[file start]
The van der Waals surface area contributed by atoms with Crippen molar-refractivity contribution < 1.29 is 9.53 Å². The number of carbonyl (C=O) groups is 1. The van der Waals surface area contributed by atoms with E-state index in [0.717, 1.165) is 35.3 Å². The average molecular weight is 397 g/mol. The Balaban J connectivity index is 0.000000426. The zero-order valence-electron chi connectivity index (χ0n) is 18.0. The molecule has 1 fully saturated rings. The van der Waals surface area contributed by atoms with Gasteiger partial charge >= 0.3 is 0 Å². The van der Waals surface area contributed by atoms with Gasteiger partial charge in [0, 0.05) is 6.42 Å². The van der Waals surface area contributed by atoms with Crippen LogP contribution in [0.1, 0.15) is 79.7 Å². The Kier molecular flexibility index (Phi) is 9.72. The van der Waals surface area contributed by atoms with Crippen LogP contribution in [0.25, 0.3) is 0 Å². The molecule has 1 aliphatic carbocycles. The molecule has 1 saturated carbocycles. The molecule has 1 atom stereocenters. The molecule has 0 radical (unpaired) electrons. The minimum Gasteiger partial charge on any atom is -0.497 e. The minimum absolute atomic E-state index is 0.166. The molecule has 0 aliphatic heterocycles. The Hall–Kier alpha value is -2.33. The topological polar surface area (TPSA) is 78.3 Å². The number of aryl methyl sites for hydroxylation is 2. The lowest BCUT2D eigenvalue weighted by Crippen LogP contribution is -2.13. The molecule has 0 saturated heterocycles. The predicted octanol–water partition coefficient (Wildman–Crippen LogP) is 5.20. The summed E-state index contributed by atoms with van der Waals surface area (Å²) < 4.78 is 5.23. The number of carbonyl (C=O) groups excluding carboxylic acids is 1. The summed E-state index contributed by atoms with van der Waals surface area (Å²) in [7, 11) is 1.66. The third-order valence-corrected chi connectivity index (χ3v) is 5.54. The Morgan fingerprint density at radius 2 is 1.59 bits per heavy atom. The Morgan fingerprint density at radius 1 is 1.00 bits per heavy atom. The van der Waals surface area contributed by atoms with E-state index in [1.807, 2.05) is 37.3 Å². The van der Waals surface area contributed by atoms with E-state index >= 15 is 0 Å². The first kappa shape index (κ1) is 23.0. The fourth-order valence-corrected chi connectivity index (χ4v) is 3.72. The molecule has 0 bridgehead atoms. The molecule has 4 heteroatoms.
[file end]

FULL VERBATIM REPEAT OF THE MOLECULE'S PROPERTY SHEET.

The van der Waals surface area contributed by atoms with Crippen molar-refractivity contribution < 1.29 is 9.53 Å². The number of carbonyl (C=O) groups is 1. The van der Waals surface area contributed by atoms with E-state index in [0.717, 1.165) is 35.3 Å². The average molecular weight is 397 g/mol. The Balaban J connectivity index is 0.000000426. The zero-order valence-electron chi connectivity index (χ0n) is 18.0. The molecule has 1 fully saturated rings. The van der Waals surface area contributed by atoms with Gasteiger partial charge >= 0.3 is 0 Å². The van der Waals surface area contributed by atoms with Gasteiger partial charge in [0, 0.05) is 6.42 Å². The van der Waals surface area contributed by atoms with Crippen LogP contribution in [0.1, 0.15) is 79.7 Å². The Kier molecular flexibility index (Phi) is 9.72. The van der Waals surface area contributed by atoms with Crippen LogP contribution in [0.25, 0.3) is 0 Å². The molecule has 1 aliphatic carbocycles. The molecule has 1 saturated carbocycles. The molecule has 1 atom stereocenters. The molecule has 0 radical (unpaired) electrons. The minimum Gasteiger partial charge on any atom is -0.497 e. The minimum absolute atomic E-state index is 0.166. The molecule has 0 aliphatic heterocycles. The Hall–Kier alpha value is -2.33. The topological polar surface area (TPSA) is 78.3 Å². The number of aryl methyl sites for hydroxylation is 2. The lowest BCUT2D eigenvalue weighted by Crippen LogP contribution is -2.13. The molecule has 0 saturated heterocycles. The predicted octanol–water partition coefficient (Wildman–Crippen LogP) is 5.20. The summed E-state index contributed by atoms with van der Waals surface area (Å²) < 4.78 is 5.23. The number of carbonyl (C=O) groups excluding carboxylic acids is 1. The summed E-state index contributed by atoms with van der Waals surface area (Å²) in [7, 11) is 1.66. The third-order valence-corrected chi connectivity index (χ3v) is 5.54. The Morgan fingerprint density at radius 2 is 1.59 bits per heavy atom. The Morgan fingerprint density at radius 1 is 1.00 bits per heavy atom. The van der Waals surface area contributed by atoms with E-state index in [1.807, 2.05) is 37.3 Å². The van der Waals surface area contributed by atoms with E-state index >= 15 is 0 Å². The first kappa shape index (κ1) is 23.0. The fourth-order valence-corrected chi connectivity index (χ4v) is 3.72. The molecule has 0 bridgehead atoms. The molecule has 4 heteroatoms.